Holmgren's "Why Can't We Stay?" Was Why He Had To Go
Leave it to Mike Holmgren to do what he could to rain on the parade of Cleveland Browns fans last week.
While fans were so happy with the firing of despised CEO Joe Banner and GM Mike Lombardi that they literally wanted to have a parade – dissuaded only by an inordinately cold and snowy Northeast Ohio winter – Holmgren (the team’s former “Banner” not just in title but how the fans viewed him and his work) was weighing in as only he could.
In an interview with Seattle radio station 950 KJR-AM, Holmgren, who served as team president for a little over 2½ years, recalled his conversation with owner Jimmy Haslam when he purchased the club from Randy Lerner just as training camp was starting in 2012.
“My question to Mr. Haslam when he came in was, ‘Why can’t we stay? I mean, do you feel you have to make a change?’ ” Holmgren said in the interview. “And you know, he said, ‘Well, it’s new. It’s a start over.’ ”
By “we,” Holmgren was referring to himself and his sidekick, GM Tom Heckert. Both were fired by the time the 2012 season was over.
“Why can’t we stay?”
Really? Holmgren had the gall to ask Haslam, “Why can’t we stay?”? That’s almost incomprehensible.
“Why can’t we stay?”
Just as Banner and Lombardi messed up the team to the nth degree while in charge, so too did Holmgren and Heckert.
Holmgren and Heckert traded up to get the No. 3 overall choice in the 2012 NFL Draft and then used it to take RB Trent Richardson. Richardson was dealt early in the 2013 season to the Indianapolis Colts, where he floundered badly for the rest of the year. Getting a 2014 first-round draft pick in the trade was maybe the only smart move that Banner and Lombardi made during their year-long tenure together in Cleveland.
Also in 2012, Holmgren and Heckert used the No. 22 overall pick to draft QB Brandon Weeden, who has been an abysmal failure in two seasons. He will be released – or traded, if there are any takers – soon.
But the best part of the story is that Holmgren and Heckert selected Weeden only after Lerner walked into the draft room and essentially forced them to do something when he took stock of the quarterbacks in the AFC North and asked, “Where’s our franchise quarterback?” (Cleveland fans probably don’t need to be reminded the Baltimore Ravens’ Joe Flacco, Pittsburgh Steelers’ Ben Roethlisberger and Cincinnati Bengals’ Andy Dalton have accounted for a few Super Bowl rings and seem to be frequent visitors to the postseason.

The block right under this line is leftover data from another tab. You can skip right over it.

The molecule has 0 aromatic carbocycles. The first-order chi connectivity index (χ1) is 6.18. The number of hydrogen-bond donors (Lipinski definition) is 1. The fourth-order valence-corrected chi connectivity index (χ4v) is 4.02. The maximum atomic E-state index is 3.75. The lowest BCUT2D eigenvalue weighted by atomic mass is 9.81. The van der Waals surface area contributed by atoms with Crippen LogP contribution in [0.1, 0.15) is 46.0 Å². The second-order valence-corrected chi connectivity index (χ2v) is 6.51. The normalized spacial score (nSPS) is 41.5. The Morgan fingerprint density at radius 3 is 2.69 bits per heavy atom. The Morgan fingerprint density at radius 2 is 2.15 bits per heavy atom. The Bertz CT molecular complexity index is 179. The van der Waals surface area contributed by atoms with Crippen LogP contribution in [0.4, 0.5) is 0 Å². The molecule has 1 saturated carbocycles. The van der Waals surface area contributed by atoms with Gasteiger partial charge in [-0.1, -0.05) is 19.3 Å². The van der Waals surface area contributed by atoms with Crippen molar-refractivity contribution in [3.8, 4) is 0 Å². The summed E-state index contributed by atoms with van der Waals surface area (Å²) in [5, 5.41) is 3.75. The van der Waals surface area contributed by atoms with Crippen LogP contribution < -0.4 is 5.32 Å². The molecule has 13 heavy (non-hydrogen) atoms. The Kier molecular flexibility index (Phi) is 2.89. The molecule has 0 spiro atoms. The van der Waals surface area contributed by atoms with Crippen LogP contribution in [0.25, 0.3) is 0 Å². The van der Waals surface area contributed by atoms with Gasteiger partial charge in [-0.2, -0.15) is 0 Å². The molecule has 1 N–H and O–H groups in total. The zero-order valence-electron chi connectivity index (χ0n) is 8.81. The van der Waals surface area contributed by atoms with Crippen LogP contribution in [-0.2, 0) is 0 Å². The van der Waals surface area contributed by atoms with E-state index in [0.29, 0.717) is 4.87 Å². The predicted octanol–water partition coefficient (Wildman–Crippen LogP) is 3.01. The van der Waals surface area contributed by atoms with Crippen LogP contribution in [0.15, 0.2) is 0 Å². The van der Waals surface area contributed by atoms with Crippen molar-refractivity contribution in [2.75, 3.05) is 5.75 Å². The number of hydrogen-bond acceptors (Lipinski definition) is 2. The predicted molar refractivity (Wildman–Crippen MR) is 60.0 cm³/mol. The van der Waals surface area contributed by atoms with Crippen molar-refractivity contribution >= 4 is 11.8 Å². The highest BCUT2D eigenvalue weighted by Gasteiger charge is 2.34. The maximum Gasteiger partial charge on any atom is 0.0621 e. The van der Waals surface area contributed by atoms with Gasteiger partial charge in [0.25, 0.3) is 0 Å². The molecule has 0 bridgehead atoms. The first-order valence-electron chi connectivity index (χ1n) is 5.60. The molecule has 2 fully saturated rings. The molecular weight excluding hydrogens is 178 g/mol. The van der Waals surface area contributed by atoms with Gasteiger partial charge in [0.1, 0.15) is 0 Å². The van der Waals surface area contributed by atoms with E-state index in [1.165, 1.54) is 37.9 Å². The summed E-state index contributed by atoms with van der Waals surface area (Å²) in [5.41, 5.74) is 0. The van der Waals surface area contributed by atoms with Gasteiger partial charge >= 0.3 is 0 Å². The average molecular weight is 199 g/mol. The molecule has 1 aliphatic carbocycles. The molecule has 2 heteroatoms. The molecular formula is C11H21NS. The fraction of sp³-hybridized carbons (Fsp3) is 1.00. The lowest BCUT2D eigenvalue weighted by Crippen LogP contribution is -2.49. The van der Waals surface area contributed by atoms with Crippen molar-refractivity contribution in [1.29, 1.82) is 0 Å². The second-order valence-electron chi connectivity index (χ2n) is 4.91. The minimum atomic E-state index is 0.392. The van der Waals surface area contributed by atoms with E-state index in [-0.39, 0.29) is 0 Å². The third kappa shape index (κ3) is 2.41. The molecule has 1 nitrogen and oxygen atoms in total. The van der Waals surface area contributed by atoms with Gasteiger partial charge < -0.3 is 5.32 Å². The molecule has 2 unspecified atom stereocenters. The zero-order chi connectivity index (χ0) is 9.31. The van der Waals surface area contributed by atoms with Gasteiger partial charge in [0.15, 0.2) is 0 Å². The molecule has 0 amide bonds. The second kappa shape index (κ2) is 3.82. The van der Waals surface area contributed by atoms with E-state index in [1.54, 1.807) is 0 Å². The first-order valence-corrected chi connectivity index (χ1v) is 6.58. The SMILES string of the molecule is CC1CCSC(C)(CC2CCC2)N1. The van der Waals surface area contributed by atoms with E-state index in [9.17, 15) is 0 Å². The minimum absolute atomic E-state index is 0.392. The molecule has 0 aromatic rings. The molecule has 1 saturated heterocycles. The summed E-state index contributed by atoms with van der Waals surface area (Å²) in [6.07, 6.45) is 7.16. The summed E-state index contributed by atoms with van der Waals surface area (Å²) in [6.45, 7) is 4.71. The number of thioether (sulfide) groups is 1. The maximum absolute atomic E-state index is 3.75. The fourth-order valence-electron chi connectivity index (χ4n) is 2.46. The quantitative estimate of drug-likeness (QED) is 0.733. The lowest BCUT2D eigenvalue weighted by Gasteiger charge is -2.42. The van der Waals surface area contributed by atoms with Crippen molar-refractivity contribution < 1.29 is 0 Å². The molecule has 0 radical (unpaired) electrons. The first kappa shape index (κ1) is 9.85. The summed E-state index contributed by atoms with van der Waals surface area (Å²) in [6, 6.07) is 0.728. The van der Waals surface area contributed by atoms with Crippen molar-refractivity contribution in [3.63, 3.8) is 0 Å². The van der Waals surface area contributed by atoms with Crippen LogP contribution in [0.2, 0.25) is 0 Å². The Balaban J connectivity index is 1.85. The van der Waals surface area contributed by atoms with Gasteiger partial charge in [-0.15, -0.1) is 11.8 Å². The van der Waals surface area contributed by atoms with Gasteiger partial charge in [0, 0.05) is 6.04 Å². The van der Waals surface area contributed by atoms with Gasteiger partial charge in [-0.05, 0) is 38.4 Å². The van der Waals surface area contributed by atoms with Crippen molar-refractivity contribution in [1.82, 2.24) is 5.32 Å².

Holmgren and Heckert were perfectly willing to continue to go with QB Colt McCoy, who had struggled mightily. Instead, they listened to Lerner and took Weeden, whom they had never scouted in person. It was as if they grabbed a copy of one of those draft preview magazines and picked out someone they liked, sort of like ordering from a catalog.
“We like the tall kid with the Oklahoma State jersey on page 56.”
While all this was going on, Holmgren let coach Eric Mangini come back for a second season in 2010 when it was clear to everyone else he couldn’t do the job.
When Holmgren finally got on board with the rest of the world and figured out Mangini was not the right man, he fired him and then strayed far off the beaten path by hiring Pat Shurmur as the replacement. He did so even though Shurmur was more ill-equipped for the job than Mangini in that he had never been a head coach at any level.
So it’s not surprising that Shurmur failed as miserably as Mangini, going 9-23 in two years before Haslam fired him at the conclusion of the 2012 season.
But that’s just the tip of the iceberg in the nightmarish Holmgren/Heckert tenure in Cleveland. There’s much more to tell, such as Holmgren making a habit of arriving for work late in the morning and then leaving by mid-afternoon, with an hour or so off for lunch in between, of course.
Despite all that, Holmgren, who must not have a conscience, was able to look Haslam right in the eye and say with a straight face, “Why can’t we stay?”
Browns fans are glad Haslam refused to let Holmgren and Heckert stay and are even more delighted that the owner jettisoned Banner and Lombardi a year later.
Put all four firings together and it might be reason enough to have a parade down Euclid Avenue to Public Square in Cleveland – even in all the bad weather.